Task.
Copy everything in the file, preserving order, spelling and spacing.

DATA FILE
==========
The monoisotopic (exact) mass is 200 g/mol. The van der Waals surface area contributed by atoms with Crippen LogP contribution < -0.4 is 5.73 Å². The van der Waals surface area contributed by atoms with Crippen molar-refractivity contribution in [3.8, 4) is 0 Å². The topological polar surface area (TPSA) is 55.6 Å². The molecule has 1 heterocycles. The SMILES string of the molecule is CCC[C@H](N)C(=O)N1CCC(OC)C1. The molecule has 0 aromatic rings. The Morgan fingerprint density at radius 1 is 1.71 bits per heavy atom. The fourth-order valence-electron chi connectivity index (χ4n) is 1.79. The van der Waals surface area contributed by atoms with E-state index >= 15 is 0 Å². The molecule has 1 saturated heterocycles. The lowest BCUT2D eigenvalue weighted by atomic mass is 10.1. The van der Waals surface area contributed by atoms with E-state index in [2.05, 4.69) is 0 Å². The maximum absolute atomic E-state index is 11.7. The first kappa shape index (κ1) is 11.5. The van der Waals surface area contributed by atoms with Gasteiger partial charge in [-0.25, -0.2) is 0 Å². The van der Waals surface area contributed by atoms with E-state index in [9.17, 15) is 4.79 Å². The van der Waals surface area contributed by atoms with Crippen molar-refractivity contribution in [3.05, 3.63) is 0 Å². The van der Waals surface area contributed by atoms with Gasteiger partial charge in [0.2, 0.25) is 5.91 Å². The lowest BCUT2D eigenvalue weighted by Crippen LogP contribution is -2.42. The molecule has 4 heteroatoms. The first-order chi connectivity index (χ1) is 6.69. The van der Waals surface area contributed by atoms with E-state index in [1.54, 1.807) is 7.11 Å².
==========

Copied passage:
The monoisotopic (exact) mass is 200 g/mol. The van der Waals surface area contributed by atoms with Crippen LogP contribution < -0.4 is 5.73 Å². The van der Waals surface area contributed by atoms with Crippen molar-refractivity contribution in [3.8, 4) is 0 Å². The topological polar surface area (TPSA) is 55.6 Å². The molecule has 1 heterocycles. The SMILES string of the molecule is CCC[C@H](N)C(=O)N1CCC(OC)C1. The molecule has 0 aromatic rings. The Morgan fingerprint density at radius 1 is 1.71 bits per heavy atom. The fourth-order valence-electron chi connectivity index (χ4n) is 1.79. The van der Waals surface area contributed by atoms with E-state index >= 15 is 0 Å². The molecule has 1 saturated heterocycles. The lowest BCUT2D eigenvalue weighted by atomic mass is 10.1. The van der Waals surface area contributed by atoms with E-state index in [2.05, 4.69) is 0 Å². The maximum absolute atomic E-state index is 11.7. The first kappa shape index (κ1) is 11.5. The van der Waals surface area contributed by atoms with Gasteiger partial charge in [-0.25, -0.2) is 0 Å². The van der Waals surface area contributed by atoms with E-state index in [9.17, 15) is 4.79 Å². The van der Waals surface area contributed by atoms with Crippen molar-refractivity contribution in [3.05, 3.63) is 0 Å². The van der Waals surface area contributed by atoms with Gasteiger partial charge in [0.2, 0.25) is 5.91 Å². The lowest BCUT2D eigenvalue weighted by Crippen LogP contribution is -2.42. The molecule has 4 heteroatoms. The first-order chi connectivity index (χ1) is 6.69. The van der Waals surface area contributed by atoms with E-state index in [1.54, 1.807) is 7.11 Å².